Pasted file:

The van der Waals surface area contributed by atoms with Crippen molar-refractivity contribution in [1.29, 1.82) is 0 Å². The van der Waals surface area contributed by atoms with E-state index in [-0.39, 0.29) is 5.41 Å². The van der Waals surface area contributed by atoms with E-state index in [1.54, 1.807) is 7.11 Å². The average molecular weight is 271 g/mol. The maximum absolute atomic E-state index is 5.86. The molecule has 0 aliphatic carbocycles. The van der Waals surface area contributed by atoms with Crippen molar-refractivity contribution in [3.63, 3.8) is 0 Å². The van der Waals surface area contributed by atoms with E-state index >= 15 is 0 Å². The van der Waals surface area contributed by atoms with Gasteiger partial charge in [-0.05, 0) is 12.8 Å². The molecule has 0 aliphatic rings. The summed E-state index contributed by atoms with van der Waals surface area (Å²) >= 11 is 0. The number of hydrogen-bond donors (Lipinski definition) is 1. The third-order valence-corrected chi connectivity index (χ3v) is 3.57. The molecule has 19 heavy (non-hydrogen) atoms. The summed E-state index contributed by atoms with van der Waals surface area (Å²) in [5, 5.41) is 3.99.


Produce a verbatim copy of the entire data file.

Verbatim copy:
The van der Waals surface area contributed by atoms with Crippen molar-refractivity contribution in [1.29, 1.82) is 0 Å². The van der Waals surface area contributed by atoms with E-state index in [-0.39, 0.29) is 5.41 Å². The van der Waals surface area contributed by atoms with E-state index in [1.54, 1.807) is 7.11 Å². The average molecular weight is 271 g/mol. The maximum absolute atomic E-state index is 5.86. The molecule has 0 aliphatic carbocycles. The van der Waals surface area contributed by atoms with Crippen molar-refractivity contribution in [3.63, 3.8) is 0 Å². The van der Waals surface area contributed by atoms with E-state index >= 15 is 0 Å². The van der Waals surface area contributed by atoms with Gasteiger partial charge in [-0.05, 0) is 12.8 Å². The molecule has 0 aliphatic rings. The summed E-state index contributed by atoms with van der Waals surface area (Å²) >= 11 is 0. The number of hydrogen-bond donors (Lipinski definition) is 1. The third-order valence-corrected chi connectivity index (χ3v) is 3.57. The molecule has 19 heavy (non-hydrogen) atoms. The summed E-state index contributed by atoms with van der Waals surface area (Å²) in [5, 5.41) is 3.99.